Common Places

My thoughts were beginning to sync with the constant beeping of the machines. It had already been forty-five minutes, and the doctor hadn’t come in yet to give us his prognosis.

I stood and began to pace the floor. I looked up only for a second to glance at them. His father, who never said enough of the right thing, but always, too much of the wrong, was red-eyed and looked as if he would pass out. His mother, Lilith, dressed in her pearls, hair perfectly trimmed in a bob, was unusually silent. 

Our eyes locked, and then I looked away or did she. Afraid that we would transfer our pain onto each other. Perhaps, causing each of us to collapse under the weight of the other’s agony. Or would it just be me laying on the floor in a puddle of my own sorrow?  

We never got along. She and I. Lilith wanted him to marry the girl who was next door. They had grown up together. She was a school teacher with bone-straight blond hair, ocean-deep blue eyes, and an Ivy League education.

Instead, Lilith got me. And my course jet black hair that tangles within itself if I don’t keep it stretched. My penetrating brown eyes with their accusing stare. Turned on Lilith one day after she asked me what we call ourselves these days. Is it Afro, African, or are we just black? No, not Ivy League, but a transplant to this small Georgia town from a historically black university where I studied political science.     

For Lilith, I was too bold—too ethnic—too black—too outspoken to be a good wife to her son. He said as much to me the night he proposed on the rooftop of their guest house. I ran in the only direction that seemed safe, towards the sky. After enduring thirty minutes of his father talking about the “idiocy” of believing in a God that one has never seen. He actually used that word—idiocy. So, I needed to be alone with the crickets and my emotions. Needed time to calm down before I snapped and started rebuking the devils in their house.

I thought about jumping onto the veranda, climbing down one of the railings to the porch, and then running to the nearest town and catching a flight back to Brooklyn. But then James appeared. He whispered softly in my ear. Said he understood that everyone needed something to believe in. And if I chose God, that was okay with him. He didn’t care what other people thought about my belief or me. Said we would be together forever. And I believed him.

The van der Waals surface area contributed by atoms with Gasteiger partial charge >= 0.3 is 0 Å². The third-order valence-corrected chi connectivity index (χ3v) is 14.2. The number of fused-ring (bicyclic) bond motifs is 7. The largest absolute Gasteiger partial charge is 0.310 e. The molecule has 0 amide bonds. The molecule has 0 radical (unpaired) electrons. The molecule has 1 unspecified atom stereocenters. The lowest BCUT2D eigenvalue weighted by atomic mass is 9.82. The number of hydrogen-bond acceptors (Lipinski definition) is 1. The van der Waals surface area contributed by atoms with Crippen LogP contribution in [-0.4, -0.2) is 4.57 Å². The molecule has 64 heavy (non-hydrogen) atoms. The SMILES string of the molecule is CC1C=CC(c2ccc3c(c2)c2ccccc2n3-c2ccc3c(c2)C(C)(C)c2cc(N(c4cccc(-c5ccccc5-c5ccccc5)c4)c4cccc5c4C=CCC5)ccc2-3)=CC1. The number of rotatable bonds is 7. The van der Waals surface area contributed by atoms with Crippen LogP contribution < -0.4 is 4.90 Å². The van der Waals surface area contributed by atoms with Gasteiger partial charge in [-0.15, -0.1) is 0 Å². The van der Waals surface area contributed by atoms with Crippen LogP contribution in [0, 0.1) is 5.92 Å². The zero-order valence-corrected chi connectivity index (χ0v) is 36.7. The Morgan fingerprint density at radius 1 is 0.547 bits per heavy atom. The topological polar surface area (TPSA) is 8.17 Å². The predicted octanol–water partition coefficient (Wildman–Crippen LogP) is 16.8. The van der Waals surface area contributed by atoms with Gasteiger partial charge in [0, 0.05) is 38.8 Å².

Everyone had their doubts, though. Our friends said we were what an oxymoron looks like. He with his cowboy boots and me with my Kente cloth headwrap. I prayed before making any significant decision, and he believed the universe would always work itself out.     

I tried my best to smooth out the wrinkles in my shirt for the 100th time. I thought about the baby as my swollen fingers glided down my protruding belly. I readjusted my wedding band and then sat back down.

The door swung open. Dr. Price stood tall and rigid. He didn’t have to say it for me to know that the prognosis wasn’t good. I walked over and grabbed my husband’s hand. I wondered if he even knew that I was there. I wondered if he would wake up in time to make the birth of our son. Teach him how to ride a bike or take him on one of those fishing trips he and his father took when James was young. I smiled, thinking about them going hunting with their matching, camouflage overalls. Us calling our son the third, or maybe Trey for short.   

I blinked back the tears that were beginning to form in my eyes and held on tightly to James’ hand. Interlocking my fingers with his, not wanting to ever let go—not wanting to lose my hope. 

Oh, baby, I am so sorry. 

My mother’s voice interrupted my thoughts. I jumped up and collapsed in her arms. She wrapped them around me and rubbed my back like she did when I was little and had fallen from whatever high place I attempted to climb. I was always trying to be close to the sun. Close to the birds. Close to the clouds. Close to heaven.

What are they saying? 

She asked, hoping for the best, but then seeing James’ head wrapped in thick bandages and tubes running from his mouth, helping him to breathe, she knew. 

I couldn’t speak. I shook my head, finally allowing the tears to spill out. My mother guided me back to my husband’s bed. She walked over to the door and waved them in. One by one, they came into the room. Surrounded his bed. Their hands extended outward towards James. 

It’s ironic how an outstretched hand can symbolize hate in one instance. A sign of antisemitism, hailing a tyrant. Then in another, it’s a show of faith. Allowing one person’s belief in healing to extend to another. Showing reverence for a King who said by His stripes we are healed. 

I tried to steady myself, but my body involuntarily rocked me back and forth. I should have been more firm. I shouldn’t have let him get that stupid bike. But now it’s too late. 

Their lamenting started as a low hum. With white veils covering their heads, the church mothers from my congregation would beg for God’s mercy all night if the hospital let them. They have come to pray for things that science and modern medicine cannot fix. 

My mother places a hand on each of us. One on my shoulder and one on James’ head. As the wailing and praying and shouting grows, I squeeze his hand tighter. 

Lord, I know he didn’t believe, but if you have found any favor in me, please. 

I feel a hand touch my thigh. Not my mother’s hand. This hand is smaller, fragile, and unsure. I open my eyes just as she starts to kneel with tears coming down her face. I place my hand on top of hers. Our eyes meet, and we hold each other’s gaze. Finally, finding a place where we can both be common. Only a mother and wife understands this type of grief. And she and I are both.

Culled from blog.reedsy.com by Kasey Cooper

Leave a Reply

Your email address will not be published. Required fields are marked *